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Okada ban: Lagosians hail Sanwo-Olu



Some Lagosians, on Tuesday, commended Governor Babajide Sanwo-Olu’s courage in banning commercial motorcycles (Okada) and tricycles (Keke) in some local governments, highways and bridges in the state.

The Lagos State Government, on Monday, announced the restriction and ban of commercial motorcycles and tricycles in six Local Government Areas (LGAs) of the state with effect from February 1.

The residents said that it was better to be unemployed than to die or remain permanently incapacitated.

Mr Williams Dada, an Auditor in a private firm, who commended the courage of the governor, however, expressed fear that high-handedness of some law enforcement agents could bring pains to the operators.

Dada, also a Cleric, urged operators of commercial motorcycles and tricycles to heed the law.

He advised the law enforcement agents to implement the law with human face.

He said: “The ban and restriction are good for the state. It is only in Lagos, out of the major cities that you see Okada riding in the metropolis and condoning all sorts of their excesses.

“Though, I don’t think the government is sincere about it because when electioneering comes now, you won’t hear things like this. These operators are veritable tools in the hands of the politicians.

“Looking at the rate of Okada accidents and fatalities, one will not oppose this move. Go to hospitals and see.

“If we tolerate because of the unemployment rate, it is better to be unemployed than to die.

“My fear is that most of the law enforcement agents will take the advantage to enrich themselves and inflict pains on the operators. Government should see to this while implementing the law.”

A Legal Practitioner, Mr Wale Akande, who also commended the government for being courageous to implement the law, said that the enforcement of the law would not only enhance safety but also foster a more organised society.

“The laws have been there unimplemented because of the gains the government derive from operators, especially during elections.

“I think it is a good step if the government is now ready to damn the consequence.

“We cannot continue to waste the human capital of the nation in Okada accidents. No, not for any reason including unemployment.

“Those who live on Okada and Keke should limit their operations to the area allowed by the law,” Akande said.

In his view, Mr Olanrewaju Dunmiju, a Screen Painter, said that the ban and restriction were laudable because it would save a lot of lives.

Dunmiju, who urged the government to intensify efforts at creating enabling environment for businesses and artistic works to thrive, said that many who engaged in Okada had been trained in one field or the other.

“The ban is laudable on major express roads, not on connecting roads.

“In the past, law enforcement agents, especially the police used this ban to inflict unbearable exploitation on the defenceless okada riders.

“Such laws mostly affected the masses and the poor which the government had neglected and left to their plight of struggling for survival. I think, there is a need for human face while implementing this,” he said.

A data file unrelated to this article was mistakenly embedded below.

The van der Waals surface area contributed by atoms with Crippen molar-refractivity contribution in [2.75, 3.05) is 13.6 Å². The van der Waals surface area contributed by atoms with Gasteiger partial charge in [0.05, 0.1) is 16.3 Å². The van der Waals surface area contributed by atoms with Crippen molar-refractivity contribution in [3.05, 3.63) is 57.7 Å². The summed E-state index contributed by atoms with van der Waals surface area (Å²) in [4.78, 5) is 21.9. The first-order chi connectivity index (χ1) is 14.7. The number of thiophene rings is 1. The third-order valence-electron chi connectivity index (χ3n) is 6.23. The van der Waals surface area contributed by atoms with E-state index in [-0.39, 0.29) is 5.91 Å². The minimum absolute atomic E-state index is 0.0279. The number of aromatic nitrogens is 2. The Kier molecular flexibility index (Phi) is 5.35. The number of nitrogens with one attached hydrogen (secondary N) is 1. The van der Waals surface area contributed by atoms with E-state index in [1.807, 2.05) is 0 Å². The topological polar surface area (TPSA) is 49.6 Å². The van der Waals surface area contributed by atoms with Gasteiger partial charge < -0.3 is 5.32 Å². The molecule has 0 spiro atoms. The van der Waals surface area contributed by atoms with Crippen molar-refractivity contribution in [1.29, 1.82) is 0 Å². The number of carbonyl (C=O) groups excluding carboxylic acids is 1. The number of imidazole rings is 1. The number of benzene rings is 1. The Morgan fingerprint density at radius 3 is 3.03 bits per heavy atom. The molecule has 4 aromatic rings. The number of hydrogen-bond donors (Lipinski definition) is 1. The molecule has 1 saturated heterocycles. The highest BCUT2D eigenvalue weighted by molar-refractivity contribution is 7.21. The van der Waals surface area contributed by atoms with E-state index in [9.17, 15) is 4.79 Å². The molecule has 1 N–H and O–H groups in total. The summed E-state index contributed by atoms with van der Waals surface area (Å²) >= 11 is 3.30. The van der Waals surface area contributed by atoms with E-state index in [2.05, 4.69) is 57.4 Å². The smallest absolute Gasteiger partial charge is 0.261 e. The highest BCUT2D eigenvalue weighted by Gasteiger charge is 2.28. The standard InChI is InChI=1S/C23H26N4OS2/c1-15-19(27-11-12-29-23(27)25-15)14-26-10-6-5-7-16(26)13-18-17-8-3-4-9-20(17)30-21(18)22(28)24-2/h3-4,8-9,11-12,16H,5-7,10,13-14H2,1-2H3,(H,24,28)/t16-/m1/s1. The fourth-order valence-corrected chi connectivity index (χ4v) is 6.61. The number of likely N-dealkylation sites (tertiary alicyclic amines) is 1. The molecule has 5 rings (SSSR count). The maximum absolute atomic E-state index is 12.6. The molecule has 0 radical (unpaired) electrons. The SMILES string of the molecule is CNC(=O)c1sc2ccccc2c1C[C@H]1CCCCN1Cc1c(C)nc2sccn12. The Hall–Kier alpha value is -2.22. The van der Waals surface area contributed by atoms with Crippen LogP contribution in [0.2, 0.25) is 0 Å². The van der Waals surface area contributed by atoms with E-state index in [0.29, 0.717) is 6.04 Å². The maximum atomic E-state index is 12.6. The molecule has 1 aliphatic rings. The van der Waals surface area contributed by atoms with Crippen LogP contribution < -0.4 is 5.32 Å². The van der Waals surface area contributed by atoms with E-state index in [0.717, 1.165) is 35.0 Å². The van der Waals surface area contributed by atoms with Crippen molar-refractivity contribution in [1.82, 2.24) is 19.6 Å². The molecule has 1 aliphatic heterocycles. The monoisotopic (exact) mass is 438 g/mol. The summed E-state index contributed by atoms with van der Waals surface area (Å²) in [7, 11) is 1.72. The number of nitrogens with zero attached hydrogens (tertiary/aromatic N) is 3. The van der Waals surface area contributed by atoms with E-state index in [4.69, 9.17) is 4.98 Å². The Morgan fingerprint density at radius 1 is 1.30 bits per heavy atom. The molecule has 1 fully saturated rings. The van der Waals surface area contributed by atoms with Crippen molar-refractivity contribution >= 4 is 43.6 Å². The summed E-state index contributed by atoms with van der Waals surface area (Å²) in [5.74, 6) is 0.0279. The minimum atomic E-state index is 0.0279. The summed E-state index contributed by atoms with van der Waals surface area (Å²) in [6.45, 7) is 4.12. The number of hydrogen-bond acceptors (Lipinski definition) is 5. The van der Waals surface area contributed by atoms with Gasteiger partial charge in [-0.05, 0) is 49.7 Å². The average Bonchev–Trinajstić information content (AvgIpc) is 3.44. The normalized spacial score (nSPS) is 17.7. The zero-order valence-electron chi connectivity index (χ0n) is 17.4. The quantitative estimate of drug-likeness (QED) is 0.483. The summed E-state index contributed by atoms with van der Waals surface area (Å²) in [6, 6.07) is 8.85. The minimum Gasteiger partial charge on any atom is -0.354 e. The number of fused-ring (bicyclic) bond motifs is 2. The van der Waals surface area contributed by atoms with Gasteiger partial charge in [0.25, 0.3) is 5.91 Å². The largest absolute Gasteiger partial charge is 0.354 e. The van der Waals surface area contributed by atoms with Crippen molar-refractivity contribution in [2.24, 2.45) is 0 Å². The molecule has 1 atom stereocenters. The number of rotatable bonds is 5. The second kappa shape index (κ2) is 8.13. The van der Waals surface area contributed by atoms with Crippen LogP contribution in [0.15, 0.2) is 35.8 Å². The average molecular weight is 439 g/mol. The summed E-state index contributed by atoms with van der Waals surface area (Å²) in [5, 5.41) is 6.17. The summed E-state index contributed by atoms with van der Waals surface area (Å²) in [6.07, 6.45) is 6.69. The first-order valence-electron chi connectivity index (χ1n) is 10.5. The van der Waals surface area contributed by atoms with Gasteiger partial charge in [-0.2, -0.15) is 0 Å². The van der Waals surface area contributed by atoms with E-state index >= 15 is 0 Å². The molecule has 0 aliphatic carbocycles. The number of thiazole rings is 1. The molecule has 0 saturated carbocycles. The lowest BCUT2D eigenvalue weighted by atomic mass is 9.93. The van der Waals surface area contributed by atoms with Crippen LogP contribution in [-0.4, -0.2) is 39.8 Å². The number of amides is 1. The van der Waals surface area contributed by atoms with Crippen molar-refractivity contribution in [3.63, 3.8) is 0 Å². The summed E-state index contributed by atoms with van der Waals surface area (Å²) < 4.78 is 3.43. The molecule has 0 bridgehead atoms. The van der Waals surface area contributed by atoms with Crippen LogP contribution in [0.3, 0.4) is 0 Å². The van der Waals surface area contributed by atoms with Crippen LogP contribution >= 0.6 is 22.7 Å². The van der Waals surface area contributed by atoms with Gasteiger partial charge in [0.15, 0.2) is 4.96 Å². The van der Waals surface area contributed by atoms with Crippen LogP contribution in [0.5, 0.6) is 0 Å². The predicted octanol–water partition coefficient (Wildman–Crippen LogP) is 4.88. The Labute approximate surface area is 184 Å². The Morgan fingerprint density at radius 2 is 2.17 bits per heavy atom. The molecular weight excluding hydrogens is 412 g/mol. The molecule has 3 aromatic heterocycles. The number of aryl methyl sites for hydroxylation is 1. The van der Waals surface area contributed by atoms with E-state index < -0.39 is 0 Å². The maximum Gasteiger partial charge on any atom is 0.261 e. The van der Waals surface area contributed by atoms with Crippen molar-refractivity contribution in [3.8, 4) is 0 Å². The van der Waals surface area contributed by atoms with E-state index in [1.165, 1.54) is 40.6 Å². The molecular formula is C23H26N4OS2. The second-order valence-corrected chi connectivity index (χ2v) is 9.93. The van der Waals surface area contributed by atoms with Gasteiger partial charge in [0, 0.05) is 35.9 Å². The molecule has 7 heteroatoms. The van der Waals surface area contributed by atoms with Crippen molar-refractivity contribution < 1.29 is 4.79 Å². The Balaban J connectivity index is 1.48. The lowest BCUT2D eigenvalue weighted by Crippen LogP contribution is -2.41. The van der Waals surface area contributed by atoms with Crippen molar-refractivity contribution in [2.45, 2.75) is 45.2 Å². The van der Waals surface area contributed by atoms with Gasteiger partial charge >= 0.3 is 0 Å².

The government, after the State Security Council Meeting on Monday, said that it would commence enforcement of the extant Transport Sector Reform Law 2018 which banned the operation of Motorcycles (Okada) and Tricycles (Keke) in some Local Government Areas (LGAs) and Local Council Development Areas (LCDAs).

They include Apapa LGA, Apapa Iganmu LCDA, Lagos Mainland LG, Yaba LCDA, Surulere LGA, Itire-Ikate and Coker-Aguda LCDAs, Ikeja LGA, Onigbongbo and Ojodu LCDAs, Eti-Osa LGA, Ikoyi-Obalende and Iru/Victoria Island LCDAs, Lagos Island LGA and Lagos Island East LCDA.

According to the state government, the rate of crimes aided by motorcycles and tricycles keeps rising, as they are also used as get-away means by criminals.

The state government added that the law also banned motorcycles and tricycles on all highways, bridges and listed roads.

The major highways include Lagos-Ibadan Expressway, Apapa-Oshodi Expressway, Oworonshoki-Oshodi Expressway, Lagos-Ikorodu Expressway and Lagos-Abeokuta Expressway.

Others are Eti-Osa/Lekki-Epe Expressway, Lagos-Badagry Expressway, Funsho Williams Avenue, Agege Motor Road and Eti-Osa Lekki Coastal Road.

The restricted bridges included Iyana-Ipaja Bridge Agege, Dopemu Bridge Agege, Airport/Ikeja Bridge, Agege Motor Road/Oshodi Loop, Oshodi, Mushin/Isolo Link Bridge and Dorman Long Bridge.

Others are Ojuelegba Bridge, National Stadium Flyover, Apapa-Iganmu Bridge, Apapa-Ijora Link Bridge, Liverpool Bridge, Apapa, Mile 2 Bridge-Loop, Amuwo-Odofin, Okota (Cele)/Ijesha Link Bridge, Apakun/Apapa-Oshodi Bridge Network, Ikorodu Road/Anthony Clover Leaf Bridge and Trade Fair Flyover Bridge.

Others are Festac/Amuwo-Odofin Link Bridge, 2 Flyover Bridges along Alhaji Masha Road, Ojota Clover Leaf Bridge, Ogudu Bridge, 3rd Mainland Bridge, Maryland flyover, Ikeja General Hospital Flyover Bridge, Kodesoh Bridge, Oba Akran, Ikeja, Opebi Link Bridge, Sheraton-Opebi Bridge, Jibowu/Yaba flyover Bridge, Carter Bridge, Lagos and Bariga-Ifako Bridge.

Others are Apapa-Oshodi Expressway/Alapere Bridge, Bariga/Oworonsoki Bridge, Apapa-Oshodi Expressway/Gbagada U-Turn, Apapa-Oshodi Expressway, 3rd Mainland/Oworonsoki Bridge, Eko Bridge, Apongbon flyover Bridge, Cowry Bridge (Officers Mess), Mcwen Bridge (Bonny Camp), Marina/Ikoyi Bridge and Ikoyi/Obalende Bridge.